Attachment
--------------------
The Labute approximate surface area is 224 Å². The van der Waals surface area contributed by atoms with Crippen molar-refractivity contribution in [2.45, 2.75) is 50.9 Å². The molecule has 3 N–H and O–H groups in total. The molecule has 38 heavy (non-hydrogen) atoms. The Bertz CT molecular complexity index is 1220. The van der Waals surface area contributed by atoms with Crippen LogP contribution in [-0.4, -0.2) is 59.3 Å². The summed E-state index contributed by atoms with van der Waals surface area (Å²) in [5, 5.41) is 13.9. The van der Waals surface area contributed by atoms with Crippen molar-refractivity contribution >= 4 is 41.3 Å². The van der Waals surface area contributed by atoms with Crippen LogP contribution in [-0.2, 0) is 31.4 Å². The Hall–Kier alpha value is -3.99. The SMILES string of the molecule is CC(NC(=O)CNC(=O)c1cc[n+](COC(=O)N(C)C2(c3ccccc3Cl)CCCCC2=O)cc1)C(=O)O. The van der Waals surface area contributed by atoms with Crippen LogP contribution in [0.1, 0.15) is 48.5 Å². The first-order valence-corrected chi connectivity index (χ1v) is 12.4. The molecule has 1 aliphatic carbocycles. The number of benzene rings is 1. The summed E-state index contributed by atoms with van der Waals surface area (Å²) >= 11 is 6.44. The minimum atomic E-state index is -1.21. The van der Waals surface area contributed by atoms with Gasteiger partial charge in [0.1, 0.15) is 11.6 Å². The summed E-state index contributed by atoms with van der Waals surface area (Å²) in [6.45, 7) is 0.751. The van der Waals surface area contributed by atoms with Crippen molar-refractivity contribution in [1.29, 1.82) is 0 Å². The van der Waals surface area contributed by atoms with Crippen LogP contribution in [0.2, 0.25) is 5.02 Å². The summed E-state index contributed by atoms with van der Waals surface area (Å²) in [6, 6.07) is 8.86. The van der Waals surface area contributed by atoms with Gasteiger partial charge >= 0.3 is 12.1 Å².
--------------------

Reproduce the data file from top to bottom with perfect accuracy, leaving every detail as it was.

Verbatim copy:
The Labute approximate surface area is 224 Å². The van der Waals surface area contributed by atoms with Crippen molar-refractivity contribution in [2.45, 2.75) is 50.9 Å². The molecule has 3 N–H and O–H groups in total. The molecule has 38 heavy (non-hydrogen) atoms. The Bertz CT molecular complexity index is 1220. The van der Waals surface area contributed by atoms with Crippen LogP contribution in [-0.4, -0.2) is 59.3 Å². The summed E-state index contributed by atoms with van der Waals surface area (Å²) in [5, 5.41) is 13.9. The van der Waals surface area contributed by atoms with Crippen molar-refractivity contribution >= 4 is 41.3 Å². The van der Waals surface area contributed by atoms with Crippen LogP contribution in [-0.2, 0) is 31.4 Å². The Hall–Kier alpha value is -3.99. The SMILES string of the molecule is CC(NC(=O)CNC(=O)c1cc[n+](COC(=O)N(C)C2(c3ccccc3Cl)CCCCC2=O)cc1)C(=O)O. The van der Waals surface area contributed by atoms with Crippen LogP contribution in [0.1, 0.15) is 48.5 Å². The first-order valence-corrected chi connectivity index (χ1v) is 12.4. The molecule has 1 aliphatic carbocycles. The number of benzene rings is 1. The summed E-state index contributed by atoms with van der Waals surface area (Å²) >= 11 is 6.44. The minimum atomic E-state index is -1.21. The van der Waals surface area contributed by atoms with Gasteiger partial charge in [0.1, 0.15) is 11.6 Å². The summed E-state index contributed by atoms with van der Waals surface area (Å²) in [6.45, 7) is 0.751. The van der Waals surface area contributed by atoms with Crippen molar-refractivity contribution in [1.29, 1.82) is 0 Å². The van der Waals surface area contributed by atoms with Crippen LogP contribution in [0.2, 0.25) is 5.02 Å². The summed E-state index contributed by atoms with van der Waals surface area (Å²) in [6, 6.07) is 8.86. The van der Waals surface area contributed by atoms with Gasteiger partial charge >= 0.3 is 12.1 Å².